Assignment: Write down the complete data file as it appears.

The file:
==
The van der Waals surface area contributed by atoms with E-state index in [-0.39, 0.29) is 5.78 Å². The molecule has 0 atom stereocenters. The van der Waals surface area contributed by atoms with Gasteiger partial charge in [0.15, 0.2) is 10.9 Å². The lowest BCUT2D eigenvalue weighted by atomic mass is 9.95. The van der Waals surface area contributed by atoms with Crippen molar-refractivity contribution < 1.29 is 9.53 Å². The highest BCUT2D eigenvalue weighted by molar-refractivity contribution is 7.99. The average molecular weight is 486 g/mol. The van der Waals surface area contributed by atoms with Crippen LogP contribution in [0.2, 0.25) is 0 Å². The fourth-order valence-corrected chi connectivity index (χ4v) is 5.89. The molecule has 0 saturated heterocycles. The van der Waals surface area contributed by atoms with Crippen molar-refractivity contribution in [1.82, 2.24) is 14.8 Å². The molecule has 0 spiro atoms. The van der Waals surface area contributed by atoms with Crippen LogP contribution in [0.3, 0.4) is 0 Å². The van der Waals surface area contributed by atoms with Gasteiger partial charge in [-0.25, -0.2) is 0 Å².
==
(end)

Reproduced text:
The van der Waals surface area contributed by atoms with E-state index in [-0.39, 0.29) is 5.78 Å². The molecule has 0 atom stereocenters. The van der Waals surface area contributed by atoms with Gasteiger partial charge in [0.15, 0.2) is 10.9 Å². The lowest BCUT2D eigenvalue weighted by atomic mass is 9.95. The van der Waals surface area contributed by atoms with Crippen molar-refractivity contribution < 1.29 is 9.53 Å². The highest BCUT2D eigenvalue weighted by molar-refractivity contribution is 7.99. The average molecular weight is 486 g/mol. The van der Waals surface area contributed by atoms with Crippen LogP contribution in [0.2, 0.25) is 0 Å². The fourth-order valence-corrected chi connectivity index (χ4v) is 5.89. The molecule has 0 saturated heterocycles. The van der Waals surface area contributed by atoms with Crippen molar-refractivity contribution in [1.82, 2.24) is 14.8 Å². The molecule has 0 spiro atoms. The van der Waals surface area contributed by atoms with Crippen LogP contribution in [0.3, 0.4) is 0 Å². The van der Waals surface area contributed by atoms with Gasteiger partial charge in [-0.25, -0.2) is 0 Å².